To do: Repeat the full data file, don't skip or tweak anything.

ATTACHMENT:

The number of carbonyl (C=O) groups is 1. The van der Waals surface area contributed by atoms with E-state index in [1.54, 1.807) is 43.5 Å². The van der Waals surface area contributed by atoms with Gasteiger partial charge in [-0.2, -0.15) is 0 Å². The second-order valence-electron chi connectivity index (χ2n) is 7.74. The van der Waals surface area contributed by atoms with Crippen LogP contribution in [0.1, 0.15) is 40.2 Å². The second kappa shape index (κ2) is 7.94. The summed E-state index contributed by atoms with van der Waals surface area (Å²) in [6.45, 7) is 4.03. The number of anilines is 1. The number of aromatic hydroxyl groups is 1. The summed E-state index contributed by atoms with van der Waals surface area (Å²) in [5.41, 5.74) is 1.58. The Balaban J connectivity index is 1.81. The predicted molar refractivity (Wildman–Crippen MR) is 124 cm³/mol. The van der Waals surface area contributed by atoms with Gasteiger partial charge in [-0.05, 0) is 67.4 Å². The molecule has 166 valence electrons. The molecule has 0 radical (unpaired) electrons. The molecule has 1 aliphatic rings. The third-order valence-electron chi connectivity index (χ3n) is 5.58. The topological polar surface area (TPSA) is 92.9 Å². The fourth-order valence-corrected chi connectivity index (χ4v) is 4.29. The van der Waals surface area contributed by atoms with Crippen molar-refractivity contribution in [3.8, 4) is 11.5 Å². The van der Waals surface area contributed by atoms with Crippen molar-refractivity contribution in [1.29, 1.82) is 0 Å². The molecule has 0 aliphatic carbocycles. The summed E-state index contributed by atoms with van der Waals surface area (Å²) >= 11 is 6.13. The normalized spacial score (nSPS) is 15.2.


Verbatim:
The number of carbonyl (C=O) groups is 1. The van der Waals surface area contributed by atoms with E-state index in [1.54, 1.807) is 43.5 Å². The van der Waals surface area contributed by atoms with Gasteiger partial charge in [-0.2, -0.15) is 0 Å². The second-order valence-electron chi connectivity index (χ2n) is 7.74. The van der Waals surface area contributed by atoms with Crippen LogP contribution in [0.1, 0.15) is 40.2 Å². The second kappa shape index (κ2) is 7.94. The summed E-state index contributed by atoms with van der Waals surface area (Å²) in [6.45, 7) is 4.03. The number of anilines is 1. The number of aromatic hydroxyl groups is 1. The summed E-state index contributed by atoms with van der Waals surface area (Å²) in [5.41, 5.74) is 1.58. The Balaban J connectivity index is 1.81. The predicted molar refractivity (Wildman–Crippen MR) is 124 cm³/mol. The van der Waals surface area contributed by atoms with Gasteiger partial charge in [-0.05, 0) is 67.4 Å². The molecule has 166 valence electrons. The molecule has 0 radical (unpaired) electrons. The molecule has 1 aliphatic rings. The third-order valence-electron chi connectivity index (χ3n) is 5.58. The topological polar surface area (TPSA) is 92.9 Å². The fourth-order valence-corrected chi connectivity index (χ4v) is 4.29. The van der Waals surface area contributed by atoms with Crippen molar-refractivity contribution in [3.8, 4) is 11.5 Å². The van der Waals surface area contributed by atoms with Crippen molar-refractivity contribution in [1.29, 1.82) is 0 Å². The molecule has 0 aliphatic carbocycles. The summed E-state index contributed by atoms with van der Waals surface area (Å²) >= 11 is 6.13. The normalized spacial score (nSPS) is 15.2.